If special effects or watching 3D films is your bag, then Green Lantern comes off as passable enough entertainment.  A portion of the film takes place in the CGI created world of Oa, home of the Green Lantern Corps.  During his travels to Oa, Hal is trained to fight by Tomar-Re (voiced by Geoffrey Rush) and Kilowog (voiced by Michael Clarke Duncan), and he also meets his future nemesis Sinestro (Mark Strong), the current leader of the CorpsSinestro believes Hal doesn’t have the stones to be a Lantern, and it doesn’t help that Abin Sur was Sinestro’s closest colleague.  Hal and Sinestro also clash on how to battle Parallax, which leads our hero to forge his own path during the story’s final act.

Peter Sarsgaard (Orphan) also stars as Hector Hammond, a community college professor who grew up under the shadow of his politician dad (Tim Robbins).  Having a lifelong crush on Carol and envious of Hal’s manliness, Hector is a loner who, after being infected by Parallax, lets his angst out in a very destructive manner.  Watching Hector battle his own demons mark the few compelling moments in Green Lantern, a CGI reliant picture that starts with a promising hero’s journey, but fails to deliver.  Mired in an abundance of special effects and elaborate production design, Green Lantern may be a feast for the eyes, but its very soul is trapped somewhere in Oa.

Green Lantern opens nationwide Friday.

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posted by Greg Srisavasdi

ROCCO DISPIRITO LOVES BEING A HOME COOK AND HOSTING HIS “DINNER PARTY”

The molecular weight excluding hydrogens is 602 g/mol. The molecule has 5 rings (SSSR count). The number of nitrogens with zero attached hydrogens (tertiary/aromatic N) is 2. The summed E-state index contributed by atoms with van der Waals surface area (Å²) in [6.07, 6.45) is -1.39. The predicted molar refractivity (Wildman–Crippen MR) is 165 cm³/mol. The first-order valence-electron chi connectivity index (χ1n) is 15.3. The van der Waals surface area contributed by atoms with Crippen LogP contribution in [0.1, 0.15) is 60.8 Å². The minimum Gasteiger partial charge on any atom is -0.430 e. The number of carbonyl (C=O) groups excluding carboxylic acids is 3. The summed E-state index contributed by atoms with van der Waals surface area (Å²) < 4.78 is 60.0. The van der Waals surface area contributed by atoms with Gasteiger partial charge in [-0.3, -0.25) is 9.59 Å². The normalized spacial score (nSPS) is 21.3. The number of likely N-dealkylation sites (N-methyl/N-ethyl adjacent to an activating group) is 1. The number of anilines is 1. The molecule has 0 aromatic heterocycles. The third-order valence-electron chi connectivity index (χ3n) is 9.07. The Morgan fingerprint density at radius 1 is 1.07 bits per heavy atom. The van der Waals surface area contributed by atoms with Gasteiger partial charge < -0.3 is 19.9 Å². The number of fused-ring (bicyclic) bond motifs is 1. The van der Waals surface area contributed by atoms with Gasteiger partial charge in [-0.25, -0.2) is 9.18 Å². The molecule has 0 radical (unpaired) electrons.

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Premiering tonight on Bravo (11 pm et/pt), Rocco’s Dinner Party is a new show headlined by former chef and bestselling author Rocco DiSpirito (Now Eat This!).

“It’s a culinary competition where three chefs compete to throw the most fabulous dinner for me and six celebrity and taste maker guests,” said DiSpirito.  “There are two competing consecutive dinners and a winner at the end of every episode, which is great.  It’s always fun to watch the chefs struggle with their impulse to impress with their culinary skills versus their impulse to please people, which is what I’m asking of them.  When you throw a dinner party, it’s about making people happy.”

Click on the media bar and listen to Rocco DiSpirito discuss his transition from being a chef to a home cook.

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TV host Kelly Choi, actress Christine Ebersole, and actor Bryan Batt (Mad Men) are among the guests invited for tonight’s premiere of Rocco’s Dinner Party.

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posted by Greg Srisavasdi

JOHN C. REILLY SAYS ACTING POSSIBILITIES ARE “ALMOST INFINITE”

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John C. Reilly plays Mr. Fitzgerald, a vice principal who takes a high school outcast (Jacob Wysocki) under his wing in Terri. Teased by his peers with only an invalid uncle (The Office cast member Creed Bratton), Terri (Wysocki) gradually comes out of his shell, and even befriends two of his classmates (Bridger Zadina, Olivia Crocicchia).

In real life, working in the school system is probably not Reilly’s cup of tea, but in the following clip he explains why respects teachers. 

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After Terri, Reilly will also be seen with Tilda Swinton in the drama We Need to Talk About Kevin and the Roman Polanski directed feature Carnage (based on the play God of Carnage).  “I just try to keep myself interested in my work and to try to keep surprising the audience and pick things that are challenging to me that I haven’t done before,” said Reilly.  “I could pick a million things.  I haven’t been a pirate.  I haven’t been a priest.  I haven’t been a boxer.  That’s the great thing about being an actor.  The possibilities are almost infinite, although I don’t see a showgirl part coming soon.  You never know, with the right kind of movie.”

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posted by Greg Srisavasdi